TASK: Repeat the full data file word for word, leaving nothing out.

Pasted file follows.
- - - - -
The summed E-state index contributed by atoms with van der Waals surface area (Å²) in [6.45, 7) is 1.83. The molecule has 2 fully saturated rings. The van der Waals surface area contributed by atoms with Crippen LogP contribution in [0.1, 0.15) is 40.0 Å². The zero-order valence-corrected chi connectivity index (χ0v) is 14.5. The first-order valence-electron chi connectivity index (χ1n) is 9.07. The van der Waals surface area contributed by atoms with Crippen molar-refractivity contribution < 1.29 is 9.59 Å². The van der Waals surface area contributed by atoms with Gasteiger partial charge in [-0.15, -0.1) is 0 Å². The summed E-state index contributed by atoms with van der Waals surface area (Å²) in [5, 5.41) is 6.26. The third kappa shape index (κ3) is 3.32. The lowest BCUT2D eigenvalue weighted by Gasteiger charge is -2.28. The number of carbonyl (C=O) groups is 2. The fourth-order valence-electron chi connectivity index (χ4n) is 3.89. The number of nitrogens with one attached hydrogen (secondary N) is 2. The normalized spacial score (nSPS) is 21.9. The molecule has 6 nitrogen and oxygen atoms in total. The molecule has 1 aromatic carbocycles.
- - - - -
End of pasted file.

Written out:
The summed E-state index contributed by atoms with van der Waals surface area (Å²) in [6.45, 7) is 1.83. The molecule has 2 fully saturated rings. The van der Waals surface area contributed by atoms with Crippen LogP contribution in [0.1, 0.15) is 40.0 Å². The zero-order valence-corrected chi connectivity index (χ0v) is 14.5. The first-order valence-electron chi connectivity index (χ1n) is 9.07. The van der Waals surface area contributed by atoms with Crippen molar-refractivity contribution < 1.29 is 9.59 Å². The van der Waals surface area contributed by atoms with Gasteiger partial charge in [-0.15, -0.1) is 0 Å². The summed E-state index contributed by atoms with van der Waals surface area (Å²) in [5, 5.41) is 6.26. The third kappa shape index (κ3) is 3.32. The lowest BCUT2D eigenvalue weighted by Gasteiger charge is -2.28. The number of carbonyl (C=O) groups is 2. The fourth-order valence-electron chi connectivity index (χ4n) is 3.89. The number of nitrogens with one attached hydrogen (secondary N) is 2. The normalized spacial score (nSPS) is 21.9. The molecule has 6 nitrogen and oxygen atoms in total. The molecule has 1 aromatic carbocycles.